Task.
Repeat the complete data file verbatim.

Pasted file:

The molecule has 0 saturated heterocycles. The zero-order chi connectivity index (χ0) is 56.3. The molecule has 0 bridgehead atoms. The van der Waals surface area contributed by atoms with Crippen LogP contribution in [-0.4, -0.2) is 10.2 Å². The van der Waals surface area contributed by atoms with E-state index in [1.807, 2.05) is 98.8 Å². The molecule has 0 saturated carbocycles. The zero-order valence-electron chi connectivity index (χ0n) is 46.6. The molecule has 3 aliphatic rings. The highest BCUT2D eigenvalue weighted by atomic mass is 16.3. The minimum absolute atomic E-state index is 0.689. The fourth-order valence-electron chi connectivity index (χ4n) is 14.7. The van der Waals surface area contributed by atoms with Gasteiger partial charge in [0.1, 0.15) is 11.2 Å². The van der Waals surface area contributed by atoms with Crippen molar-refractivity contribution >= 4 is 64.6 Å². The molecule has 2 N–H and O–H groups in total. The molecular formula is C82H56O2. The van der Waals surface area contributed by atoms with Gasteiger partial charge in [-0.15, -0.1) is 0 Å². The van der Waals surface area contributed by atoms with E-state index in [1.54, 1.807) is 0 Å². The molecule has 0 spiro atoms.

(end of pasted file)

The molecule has 0 saturated heterocycles. The zero-order chi connectivity index (χ0) is 56.3. The molecule has 0 bridgehead atoms. The van der Waals surface area contributed by atoms with Crippen LogP contribution in [-0.4, -0.2) is 10.2 Å². The van der Waals surface area contributed by atoms with E-state index in [1.807, 2.05) is 98.8 Å². The molecule has 0 saturated carbocycles. The zero-order valence-electron chi connectivity index (χ0n) is 46.6. The molecule has 3 aliphatic rings. The highest BCUT2D eigenvalue weighted by atomic mass is 16.3. The minimum absolute atomic E-state index is 0.689. The fourth-order valence-electron chi connectivity index (χ4n) is 14.7. The van der Waals surface area contributed by atoms with Gasteiger partial charge in [0.1, 0.15) is 11.2 Å². The van der Waals surface area contributed by atoms with Crippen molar-refractivity contribution >= 4 is 64.6 Å². The molecule has 2 N–H and O–H groups in total. The molecular formula is C82H56O2. The van der Waals surface area contributed by atoms with Gasteiger partial charge in [-0.15, -0.1) is 0 Å². The van der Waals surface area contributed by atoms with E-state index in [1.54, 1.807) is 0 Å². The molecule has 0 spiro atoms.